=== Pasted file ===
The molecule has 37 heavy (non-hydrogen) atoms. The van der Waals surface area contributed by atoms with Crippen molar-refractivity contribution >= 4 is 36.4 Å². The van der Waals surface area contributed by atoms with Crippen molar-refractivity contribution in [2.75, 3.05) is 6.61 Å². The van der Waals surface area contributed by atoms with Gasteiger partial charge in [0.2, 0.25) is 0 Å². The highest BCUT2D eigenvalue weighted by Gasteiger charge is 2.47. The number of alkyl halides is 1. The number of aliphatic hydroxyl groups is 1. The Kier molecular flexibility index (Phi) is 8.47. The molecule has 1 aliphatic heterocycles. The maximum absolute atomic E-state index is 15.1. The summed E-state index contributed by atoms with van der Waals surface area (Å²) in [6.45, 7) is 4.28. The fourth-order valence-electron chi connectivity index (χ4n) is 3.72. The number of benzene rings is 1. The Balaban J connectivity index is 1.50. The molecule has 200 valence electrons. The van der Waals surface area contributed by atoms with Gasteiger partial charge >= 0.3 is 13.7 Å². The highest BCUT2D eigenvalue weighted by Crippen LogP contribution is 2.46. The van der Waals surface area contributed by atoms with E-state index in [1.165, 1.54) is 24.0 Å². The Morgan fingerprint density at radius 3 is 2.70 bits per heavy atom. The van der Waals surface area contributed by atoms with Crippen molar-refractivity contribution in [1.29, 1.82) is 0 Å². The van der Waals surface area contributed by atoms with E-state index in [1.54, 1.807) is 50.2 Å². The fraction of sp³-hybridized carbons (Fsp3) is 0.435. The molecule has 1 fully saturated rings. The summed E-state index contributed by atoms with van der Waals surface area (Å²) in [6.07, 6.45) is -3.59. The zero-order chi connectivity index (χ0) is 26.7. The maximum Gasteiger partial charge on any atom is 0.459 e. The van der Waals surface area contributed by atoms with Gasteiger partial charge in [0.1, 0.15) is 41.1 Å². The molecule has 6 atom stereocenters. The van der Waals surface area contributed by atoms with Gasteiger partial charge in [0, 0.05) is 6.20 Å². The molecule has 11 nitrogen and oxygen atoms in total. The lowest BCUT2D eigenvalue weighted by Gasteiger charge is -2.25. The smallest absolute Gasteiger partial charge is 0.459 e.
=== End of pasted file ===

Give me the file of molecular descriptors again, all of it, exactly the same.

The molecule has 37 heavy (non-hydrogen) atoms. The van der Waals surface area contributed by atoms with Crippen molar-refractivity contribution >= 4 is 36.4 Å². The van der Waals surface area contributed by atoms with Crippen molar-refractivity contribution in [2.75, 3.05) is 6.61 Å². The van der Waals surface area contributed by atoms with Gasteiger partial charge in [0.2, 0.25) is 0 Å². The highest BCUT2D eigenvalue weighted by Gasteiger charge is 2.47. The number of alkyl halides is 1. The number of aliphatic hydroxyl groups is 1. The Kier molecular flexibility index (Phi) is 8.47. The molecule has 1 aliphatic heterocycles. The maximum absolute atomic E-state index is 15.1. The summed E-state index contributed by atoms with van der Waals surface area (Å²) in [6.45, 7) is 4.28. The fourth-order valence-electron chi connectivity index (χ4n) is 3.72. The number of benzene rings is 1. The Balaban J connectivity index is 1.50. The molecule has 200 valence electrons. The van der Waals surface area contributed by atoms with Gasteiger partial charge >= 0.3 is 13.7 Å². The highest BCUT2D eigenvalue weighted by Crippen LogP contribution is 2.46. The van der Waals surface area contributed by atoms with E-state index in [1.165, 1.54) is 24.0 Å². The Morgan fingerprint density at radius 3 is 2.70 bits per heavy atom. The van der Waals surface area contributed by atoms with Crippen molar-refractivity contribution in [1.29, 1.82) is 0 Å². The van der Waals surface area contributed by atoms with E-state index in [1.54, 1.807) is 50.2 Å². The fraction of sp³-hybridized carbons (Fsp3) is 0.435. The molecule has 1 fully saturated rings. The summed E-state index contributed by atoms with van der Waals surface area (Å²) in [6.07, 6.45) is -3.59. The zero-order chi connectivity index (χ0) is 26.7. The maximum Gasteiger partial charge on any atom is 0.459 e. The van der Waals surface area contributed by atoms with Gasteiger partial charge in [0.1, 0.15) is 41.1 Å². The molecule has 6 atom stereocenters. The van der Waals surface area contributed by atoms with Gasteiger partial charge in [0, 0.05) is 6.20 Å². The molecule has 11 nitrogen and oxygen atoms in total. The lowest BCUT2D eigenvalue weighted by Gasteiger charge is -2.25. The smallest absolute Gasteiger partial charge is 0.459 e.